Redis Sentinel is a component that provides service discovery, failure detection and failover from primary to secondary replica for single-instance databases, but is not relevant when the cluster is configured. As previously described, the cluster uses its own high-availability and auto-failover mechanism.
Redis Cluster vs Sentinel
Redis Enterprise was built from the ground-up on a shared nothing symmetric architecture with a clear separation between the data path (application/client requests) and management/control path (for cluster operations such as failover, shard migration, resharding, rebalancing, provisioning and cluster upgrade). This architecture provides a true linear scalability, as shown in the figure below:
Redis Enterprise Scalability
Redis is an open source in-memory data structure store that is designed to be fast and simple. Built for real-time performance, most requests to Redis complete in less than a millisecond allowing a single server to handle millions of concurrent requests every second.
A single server is a potential bottleneck of any system, and in order to ensure responsiveness for growing volumes of data and operations' throughput, the service it provides needs to be horizontally scalable. A service that scales outwards is deployed across multiple servers that share the workload, each responsible for serving a part of the overall.
A Redis instance is a server process that acts as the in-memory data store. That process is ultimately bound by the network, compute, and memory resources that a single server commands. For scaling Redis in any of these dimensions, additional server processes are deployed, most commonly on other servers, and possibly also on additional cores of existing servers.
Read-Replicas for Scaling ‘Read’
Redis uses replication from a primary instance (also referred to as a "master") to secondary replicas (or "slaves") as the means for providing service availability. The same replicas can also be used for scaling the compute and network throughput of read operations in a Redis database. In such cases, the logic that routes write requests to the primary instance and read requests to its replicas can be implemented in the application's code, and in some cases is provided as part of specific Redis clients or specialized proxies.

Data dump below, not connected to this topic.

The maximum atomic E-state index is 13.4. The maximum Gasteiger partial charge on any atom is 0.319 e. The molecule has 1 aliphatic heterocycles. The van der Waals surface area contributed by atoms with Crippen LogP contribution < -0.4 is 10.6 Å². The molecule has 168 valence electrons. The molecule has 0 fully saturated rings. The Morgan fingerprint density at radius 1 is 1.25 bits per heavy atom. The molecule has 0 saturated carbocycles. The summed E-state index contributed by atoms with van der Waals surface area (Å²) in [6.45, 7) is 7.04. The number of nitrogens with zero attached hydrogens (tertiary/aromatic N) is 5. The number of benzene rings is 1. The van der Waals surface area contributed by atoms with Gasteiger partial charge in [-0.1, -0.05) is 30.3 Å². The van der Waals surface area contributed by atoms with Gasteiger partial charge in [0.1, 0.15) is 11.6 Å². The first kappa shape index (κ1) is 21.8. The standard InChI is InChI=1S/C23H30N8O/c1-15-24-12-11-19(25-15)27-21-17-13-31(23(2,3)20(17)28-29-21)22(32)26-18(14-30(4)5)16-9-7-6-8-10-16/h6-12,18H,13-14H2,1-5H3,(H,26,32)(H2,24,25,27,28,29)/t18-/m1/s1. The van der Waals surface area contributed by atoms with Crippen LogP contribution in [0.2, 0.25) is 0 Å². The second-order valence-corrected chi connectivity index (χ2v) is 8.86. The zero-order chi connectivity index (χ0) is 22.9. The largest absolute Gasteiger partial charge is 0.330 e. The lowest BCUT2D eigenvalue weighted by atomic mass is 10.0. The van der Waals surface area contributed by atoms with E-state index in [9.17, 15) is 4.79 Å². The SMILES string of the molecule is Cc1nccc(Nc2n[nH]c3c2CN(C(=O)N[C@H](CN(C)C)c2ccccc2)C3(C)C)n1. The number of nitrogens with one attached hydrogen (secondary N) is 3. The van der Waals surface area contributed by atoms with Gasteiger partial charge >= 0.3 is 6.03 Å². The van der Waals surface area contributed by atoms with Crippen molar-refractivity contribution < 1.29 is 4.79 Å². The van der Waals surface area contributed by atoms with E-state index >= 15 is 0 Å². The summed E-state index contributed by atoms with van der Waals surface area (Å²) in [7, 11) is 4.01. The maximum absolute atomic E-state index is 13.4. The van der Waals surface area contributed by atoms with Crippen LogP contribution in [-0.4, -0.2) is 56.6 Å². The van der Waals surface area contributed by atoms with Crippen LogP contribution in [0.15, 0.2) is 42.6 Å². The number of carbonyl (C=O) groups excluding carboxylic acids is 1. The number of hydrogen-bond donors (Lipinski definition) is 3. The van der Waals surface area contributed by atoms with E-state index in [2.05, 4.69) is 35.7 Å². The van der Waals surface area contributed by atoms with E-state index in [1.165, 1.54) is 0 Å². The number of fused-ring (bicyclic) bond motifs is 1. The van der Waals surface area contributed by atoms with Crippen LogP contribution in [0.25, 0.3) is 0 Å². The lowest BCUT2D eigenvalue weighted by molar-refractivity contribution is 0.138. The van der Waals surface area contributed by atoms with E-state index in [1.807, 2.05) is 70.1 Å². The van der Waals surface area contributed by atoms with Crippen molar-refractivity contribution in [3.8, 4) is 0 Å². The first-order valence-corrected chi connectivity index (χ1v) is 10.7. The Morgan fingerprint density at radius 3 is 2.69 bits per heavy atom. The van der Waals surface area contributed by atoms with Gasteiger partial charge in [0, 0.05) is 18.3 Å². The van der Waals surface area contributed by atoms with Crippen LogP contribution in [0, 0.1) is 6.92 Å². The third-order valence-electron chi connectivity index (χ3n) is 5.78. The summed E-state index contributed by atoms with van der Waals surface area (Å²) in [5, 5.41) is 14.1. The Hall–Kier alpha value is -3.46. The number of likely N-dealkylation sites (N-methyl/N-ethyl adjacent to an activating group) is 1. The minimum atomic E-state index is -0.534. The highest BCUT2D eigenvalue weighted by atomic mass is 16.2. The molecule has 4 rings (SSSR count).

Redis Cluster for Scaling ‘Read’ and ‘Write’
Read replicas are a simple but limited solution, as they do not address data volume and write throughput scalability requirements. True scalability of a Redis database across all dimensions is therefore achieved by partitioning the data and assigning each partition with its own dedicated server and resources. A partitioned Redis database is one in which the data is managed simultaneously by a cluster of servers in a shared-nothing architecture, where each server manages only a subset of the entire dataset.
A Redis database can be scaled via external partitioning (a.k.a. sharding) by the application itself, a specific Redis client or a specialized proxy. The straightforward key-value model of the Redis keyspace lends itself to many types of partitioning schemes, providing generous amounts of control and flexibility that can be tailored per use case requirements.
Because a sharded Redis database is made up of multiple individual primary instances, each primary instance can be set up with its own secondary replicas. Each of the Redis instances in a sharded database is oblivious to the overall partitioning scheme and the availability of each partition. The availability and operation of a sharded database relies on an external element for routing requests correctly at all times. The implementation of an external partitioning mechanism that is both robust and resilient is often a non-trivial challenge, so a better alternative is provided by the Redis cluster.
The Redis cluster is designed for scaling a database by partitioning it. Unlike with sharding, the instances in a Redis cluster are aware of both the partitioning schema as well as the availability of its members. The cluster provides built-in partitioning of the keyspace, where each partition is made up of a range of hash slots. Partitions can be split, merged and migrated online via the cluster's administrative interface. Keys are mapped to slots based on hashing only parts (tags) or their entire names, and any given partition is managed by one of the cluster's primary instances.
Members of the Redis cluster communicate among themselves for agreement on the current partitioning layout and failure detection. A majority of the members, consisting of both primary and secondary instances, can detect a non-responsive instance and failover to one of its standby replicas in order to ensure continued service. Because all members share overall up-to-date knowledge of the cluster's topology and partition mapping, clients are dynamically routed according to their access patterns.
A client application that connects to a Redis cluster can be oblivious to its underlying complexities, and direct any operation to any of its members. The target member will perform the operation when the data involved is stored in one of its partitions, and will reply with a redirection when it isn't. Most Redis clients, however, proactively discover the cluster's topology upon connecting to it and only handle redirection resulting from changes.
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